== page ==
81 New Glarus Cabin Fever Honey Bock
I feel that I have enjoyed a steady, recognizable progression as a serious beer aficionado: I began quaffing the typical macrobrews offered everywhere, dabbled in the microbrew world with Sam Adams and its kin, and, ultimately, became a true craft beer lover. I started to visit breweries and then brewpubs before ultimately making them integral parts of every trip. During my trip to Chicago last year, though, I added a new facet: visiting local beer markets and Whole Foods stores. When I went to the one in Milwaukee, I found a variety pack of New Glarus beers that I brought back home with me. The Honey Bock served as the perfect winter brew and is one I wish I had in the house today (they're all gone, of course, because they were so good!)
80 Stone Cherry Chocolate Stout
Chocolate and cherries...they have gone together since the first caveman Valentine's Day two hundred and fifty thousand years ago. Combining them in a stout? Genius. I enjoyed this beer at the Manhattan incarnation of the Dublin-based Porterhouse Brewing Company next to Fraunces Tavern and, though it was good, it wasn't great. Stone was definitely on to something but the cherry flavors were overpowering and it seemed more forced than smoothly fitted. Maybe if this one was aged it would be perfect but even as it is it's still worth a shot.
79 Southern Tier Choklat Imperial Stout
Chocolate was arguably my favorite beer ingredient last year and I've gained a new appreciation for the sheer diversity of chocolates and the flavors that they impart. Southern Tier's Choklat is absolutely killer!
78 Cotrell Old Yankee Ale
A ridiculously tasty brown ale--this one was shared with me courtesy of The Rev on a night that also featured something called Beer Schnapps. If beer is proof that God loves us (misquote, I know), then beer schnapps is proof that he loves some more than others. Thanks Rev for sharing!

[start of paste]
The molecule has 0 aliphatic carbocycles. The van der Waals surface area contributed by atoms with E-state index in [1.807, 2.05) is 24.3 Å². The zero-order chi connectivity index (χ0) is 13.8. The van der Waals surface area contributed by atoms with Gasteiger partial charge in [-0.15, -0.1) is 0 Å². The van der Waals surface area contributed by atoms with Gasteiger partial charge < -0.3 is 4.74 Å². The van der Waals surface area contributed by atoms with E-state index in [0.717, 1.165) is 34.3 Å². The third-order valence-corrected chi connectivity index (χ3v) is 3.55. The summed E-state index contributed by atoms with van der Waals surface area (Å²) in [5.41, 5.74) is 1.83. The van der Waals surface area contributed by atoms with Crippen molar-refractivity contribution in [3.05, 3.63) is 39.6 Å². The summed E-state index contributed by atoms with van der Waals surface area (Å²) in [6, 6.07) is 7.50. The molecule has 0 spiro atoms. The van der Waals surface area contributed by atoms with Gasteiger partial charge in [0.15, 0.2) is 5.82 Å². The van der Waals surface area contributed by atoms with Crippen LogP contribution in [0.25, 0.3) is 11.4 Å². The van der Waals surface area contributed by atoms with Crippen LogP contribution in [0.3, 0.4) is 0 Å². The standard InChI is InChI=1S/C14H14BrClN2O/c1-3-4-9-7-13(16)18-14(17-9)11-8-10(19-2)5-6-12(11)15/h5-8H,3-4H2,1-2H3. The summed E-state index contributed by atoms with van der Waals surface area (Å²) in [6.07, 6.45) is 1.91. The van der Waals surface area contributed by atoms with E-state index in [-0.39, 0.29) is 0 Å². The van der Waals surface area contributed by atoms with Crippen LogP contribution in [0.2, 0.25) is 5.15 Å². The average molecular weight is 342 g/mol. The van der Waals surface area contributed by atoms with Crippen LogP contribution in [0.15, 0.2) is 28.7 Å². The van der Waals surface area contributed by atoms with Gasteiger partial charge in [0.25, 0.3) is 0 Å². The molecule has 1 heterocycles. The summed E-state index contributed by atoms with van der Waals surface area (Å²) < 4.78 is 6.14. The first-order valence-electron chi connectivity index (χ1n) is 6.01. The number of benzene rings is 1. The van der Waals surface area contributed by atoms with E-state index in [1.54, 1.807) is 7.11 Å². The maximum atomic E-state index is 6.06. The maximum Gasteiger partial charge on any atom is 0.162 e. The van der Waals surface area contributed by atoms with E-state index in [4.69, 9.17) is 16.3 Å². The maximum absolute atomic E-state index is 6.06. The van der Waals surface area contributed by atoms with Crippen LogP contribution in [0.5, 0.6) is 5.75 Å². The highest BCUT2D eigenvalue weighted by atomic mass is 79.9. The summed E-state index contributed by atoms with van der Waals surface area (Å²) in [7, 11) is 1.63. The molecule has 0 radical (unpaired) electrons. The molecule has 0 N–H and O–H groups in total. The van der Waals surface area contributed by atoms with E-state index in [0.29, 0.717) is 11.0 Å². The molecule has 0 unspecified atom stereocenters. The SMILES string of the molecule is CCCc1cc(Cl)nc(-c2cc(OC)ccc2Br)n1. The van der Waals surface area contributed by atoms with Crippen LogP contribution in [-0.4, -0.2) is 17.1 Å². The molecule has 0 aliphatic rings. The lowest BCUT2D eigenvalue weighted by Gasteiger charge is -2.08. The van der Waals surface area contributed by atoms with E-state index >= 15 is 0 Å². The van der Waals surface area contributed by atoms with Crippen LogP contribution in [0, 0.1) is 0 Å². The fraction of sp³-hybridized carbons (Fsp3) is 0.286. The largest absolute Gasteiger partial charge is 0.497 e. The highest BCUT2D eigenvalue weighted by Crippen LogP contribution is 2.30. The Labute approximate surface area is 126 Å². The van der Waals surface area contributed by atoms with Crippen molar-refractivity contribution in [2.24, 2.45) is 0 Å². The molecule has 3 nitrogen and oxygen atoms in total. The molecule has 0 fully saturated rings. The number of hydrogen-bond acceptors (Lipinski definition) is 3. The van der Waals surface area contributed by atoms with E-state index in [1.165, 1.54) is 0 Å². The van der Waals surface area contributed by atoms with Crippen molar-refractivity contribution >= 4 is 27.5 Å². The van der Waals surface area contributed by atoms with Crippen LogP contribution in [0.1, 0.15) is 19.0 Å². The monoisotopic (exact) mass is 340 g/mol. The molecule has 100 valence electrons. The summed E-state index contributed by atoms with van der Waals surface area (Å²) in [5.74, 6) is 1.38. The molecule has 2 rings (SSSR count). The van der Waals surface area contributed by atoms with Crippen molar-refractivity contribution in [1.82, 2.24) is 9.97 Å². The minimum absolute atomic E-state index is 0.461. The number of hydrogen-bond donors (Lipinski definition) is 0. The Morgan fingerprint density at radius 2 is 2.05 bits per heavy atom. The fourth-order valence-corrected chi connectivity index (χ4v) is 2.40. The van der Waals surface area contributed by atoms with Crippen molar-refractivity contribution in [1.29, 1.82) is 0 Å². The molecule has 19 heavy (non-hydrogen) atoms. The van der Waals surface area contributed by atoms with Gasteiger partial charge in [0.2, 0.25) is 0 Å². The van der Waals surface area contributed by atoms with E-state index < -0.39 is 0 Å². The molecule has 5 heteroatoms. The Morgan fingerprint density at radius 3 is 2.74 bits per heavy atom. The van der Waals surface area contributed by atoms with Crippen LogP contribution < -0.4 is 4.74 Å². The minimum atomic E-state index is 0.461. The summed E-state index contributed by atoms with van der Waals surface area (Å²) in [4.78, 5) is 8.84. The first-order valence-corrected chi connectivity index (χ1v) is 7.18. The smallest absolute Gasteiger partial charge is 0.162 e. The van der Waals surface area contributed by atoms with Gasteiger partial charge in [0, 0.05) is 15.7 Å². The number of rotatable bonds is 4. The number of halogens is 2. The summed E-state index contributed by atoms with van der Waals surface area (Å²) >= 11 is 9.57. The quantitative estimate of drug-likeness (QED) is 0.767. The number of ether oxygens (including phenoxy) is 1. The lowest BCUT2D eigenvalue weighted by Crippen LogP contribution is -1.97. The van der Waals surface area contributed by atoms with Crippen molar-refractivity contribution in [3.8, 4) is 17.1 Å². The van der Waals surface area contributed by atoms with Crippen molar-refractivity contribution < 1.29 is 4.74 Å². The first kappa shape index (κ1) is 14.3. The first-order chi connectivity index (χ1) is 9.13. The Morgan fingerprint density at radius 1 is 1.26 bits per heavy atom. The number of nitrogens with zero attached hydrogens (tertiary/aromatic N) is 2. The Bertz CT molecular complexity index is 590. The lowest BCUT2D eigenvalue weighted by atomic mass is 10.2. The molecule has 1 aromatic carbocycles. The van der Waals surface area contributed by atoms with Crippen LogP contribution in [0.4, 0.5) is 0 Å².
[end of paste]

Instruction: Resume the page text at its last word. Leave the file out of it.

77 Pizzeria Uno Gust-N-Gale Porter
I know what you're thinking--Pizzeria Uno!? There is exactly one Pizzeria Uno in the country (as we were told) that brews its own beer and, fortunately for me, it is located a mere half hour from where I live. I went in with fairly low expectations and came out absolutely blown away. The head brewer has a TREMENDOUS reputation for brewing solid beers and this porter is a perfect example. Silky smooth with a solid body, this is one worth sessioning with!
76 Lakefront Fuel Cafe (Coffee Flavored Stout)
If chocolate was my number one favorite ingredient, coffee would have to be number two. Lakefront brewing in Milwaukee offers a ridiculous array of amazing beers and the Fuel Cafe was near the top of the list for me. A perfect blend of roasted malt and coffee flavors, this black hole of a stout will perk you up on the coldest winter day. Plus, their distribution is expanding so if you're in New York or New Jersey, the odds are that you'll be able to find it bottled!